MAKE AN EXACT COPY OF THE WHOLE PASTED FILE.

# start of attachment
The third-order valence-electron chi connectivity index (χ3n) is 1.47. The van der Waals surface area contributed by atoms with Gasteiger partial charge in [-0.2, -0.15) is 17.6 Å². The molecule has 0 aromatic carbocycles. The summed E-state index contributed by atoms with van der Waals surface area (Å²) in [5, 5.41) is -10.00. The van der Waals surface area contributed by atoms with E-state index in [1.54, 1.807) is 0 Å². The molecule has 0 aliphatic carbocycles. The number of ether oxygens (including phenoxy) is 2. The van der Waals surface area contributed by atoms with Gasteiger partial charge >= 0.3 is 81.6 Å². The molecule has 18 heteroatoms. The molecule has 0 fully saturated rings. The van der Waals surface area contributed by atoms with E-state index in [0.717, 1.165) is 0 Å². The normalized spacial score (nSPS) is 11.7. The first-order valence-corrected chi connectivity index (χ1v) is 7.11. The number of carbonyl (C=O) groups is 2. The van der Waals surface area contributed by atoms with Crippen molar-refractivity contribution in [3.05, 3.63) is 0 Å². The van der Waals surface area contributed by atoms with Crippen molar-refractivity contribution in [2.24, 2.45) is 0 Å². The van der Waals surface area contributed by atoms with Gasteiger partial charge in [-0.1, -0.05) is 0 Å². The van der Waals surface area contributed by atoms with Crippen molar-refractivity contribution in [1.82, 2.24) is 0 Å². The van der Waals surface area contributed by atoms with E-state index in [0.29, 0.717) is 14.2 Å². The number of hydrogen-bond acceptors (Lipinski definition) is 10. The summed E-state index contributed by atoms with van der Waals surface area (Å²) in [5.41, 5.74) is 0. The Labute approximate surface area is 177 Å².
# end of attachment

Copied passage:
The third-order valence-electron chi connectivity index (χ3n) is 1.47. The van der Waals surface area contributed by atoms with Gasteiger partial charge in [-0.2, -0.15) is 17.6 Å². The molecule has 0 aromatic carbocycles. The summed E-state index contributed by atoms with van der Waals surface area (Å²) in [5, 5.41) is -10.00. The van der Waals surface area contributed by atoms with E-state index in [1.54, 1.807) is 0 Å². The molecule has 0 aliphatic carbocycles. The number of ether oxygens (including phenoxy) is 2. The van der Waals surface area contributed by atoms with Gasteiger partial charge >= 0.3 is 81.6 Å². The molecule has 18 heteroatoms. The molecule has 0 fully saturated rings. The van der Waals surface area contributed by atoms with E-state index in [0.717, 1.165) is 0 Å². The normalized spacial score (nSPS) is 11.7. The first-order valence-corrected chi connectivity index (χ1v) is 7.11. The number of carbonyl (C=O) groups is 2. The van der Waals surface area contributed by atoms with Crippen molar-refractivity contribution in [3.05, 3.63) is 0 Å². The van der Waals surface area contributed by atoms with Crippen molar-refractivity contribution in [2.24, 2.45) is 0 Å². The van der Waals surface area contributed by atoms with Gasteiger partial charge in [-0.1, -0.05) is 0 Å². The van der Waals surface area contributed by atoms with Crippen molar-refractivity contribution in [1.82, 2.24) is 0 Å². The van der Waals surface area contributed by atoms with E-state index in [0.29, 0.717) is 14.2 Å². The number of hydrogen-bond acceptors (Lipinski definition) is 10. The summed E-state index contributed by atoms with van der Waals surface area (Å²) in [5.41, 5.74) is 0. The Labute approximate surface area is 177 Å².